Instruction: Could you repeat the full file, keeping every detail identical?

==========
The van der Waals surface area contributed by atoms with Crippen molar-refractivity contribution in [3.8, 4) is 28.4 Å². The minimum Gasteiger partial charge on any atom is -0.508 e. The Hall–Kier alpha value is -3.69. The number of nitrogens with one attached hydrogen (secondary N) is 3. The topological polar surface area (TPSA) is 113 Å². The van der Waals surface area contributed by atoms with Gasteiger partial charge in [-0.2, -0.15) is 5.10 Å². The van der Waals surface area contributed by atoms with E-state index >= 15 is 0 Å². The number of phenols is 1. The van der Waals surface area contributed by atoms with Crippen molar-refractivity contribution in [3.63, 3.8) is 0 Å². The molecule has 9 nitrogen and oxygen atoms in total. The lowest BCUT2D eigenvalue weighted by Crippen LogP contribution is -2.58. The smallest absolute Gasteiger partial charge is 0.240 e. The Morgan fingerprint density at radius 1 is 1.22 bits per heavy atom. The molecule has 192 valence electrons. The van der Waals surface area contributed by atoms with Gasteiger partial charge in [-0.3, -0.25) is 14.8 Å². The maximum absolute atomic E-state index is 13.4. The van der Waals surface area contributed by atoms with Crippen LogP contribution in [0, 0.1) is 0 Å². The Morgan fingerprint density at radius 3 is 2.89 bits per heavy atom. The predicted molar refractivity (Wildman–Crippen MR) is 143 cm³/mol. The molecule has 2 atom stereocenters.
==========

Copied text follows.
The van der Waals surface area contributed by atoms with Crippen molar-refractivity contribution in [3.8, 4) is 28.4 Å². The minimum Gasteiger partial charge on any atom is -0.508 e. The Hall–Kier alpha value is -3.69. The number of nitrogens with one attached hydrogen (secondary N) is 3. The topological polar surface area (TPSA) is 113 Å². The van der Waals surface area contributed by atoms with Gasteiger partial charge in [-0.2, -0.15) is 5.10 Å². The van der Waals surface area contributed by atoms with E-state index >= 15 is 0 Å². The number of phenols is 1. The van der Waals surface area contributed by atoms with Crippen molar-refractivity contribution in [3.63, 3.8) is 0 Å². The molecule has 9 nitrogen and oxygen atoms in total. The lowest BCUT2D eigenvalue weighted by Crippen LogP contribution is -2.58. The smallest absolute Gasteiger partial charge is 0.240 e. The Morgan fingerprint density at radius 1 is 1.22 bits per heavy atom. The molecule has 192 valence electrons. The van der Waals surface area contributed by atoms with Gasteiger partial charge in [-0.3, -0.25) is 14.8 Å². The maximum absolute atomic E-state index is 13.4. The van der Waals surface area contributed by atoms with Crippen LogP contribution in [0, 0.1) is 0 Å². The Morgan fingerprint density at radius 3 is 2.89 bits per heavy atom. The predicted molar refractivity (Wildman–Crippen MR) is 143 cm³/mol. The molecule has 2 atom stereocenters.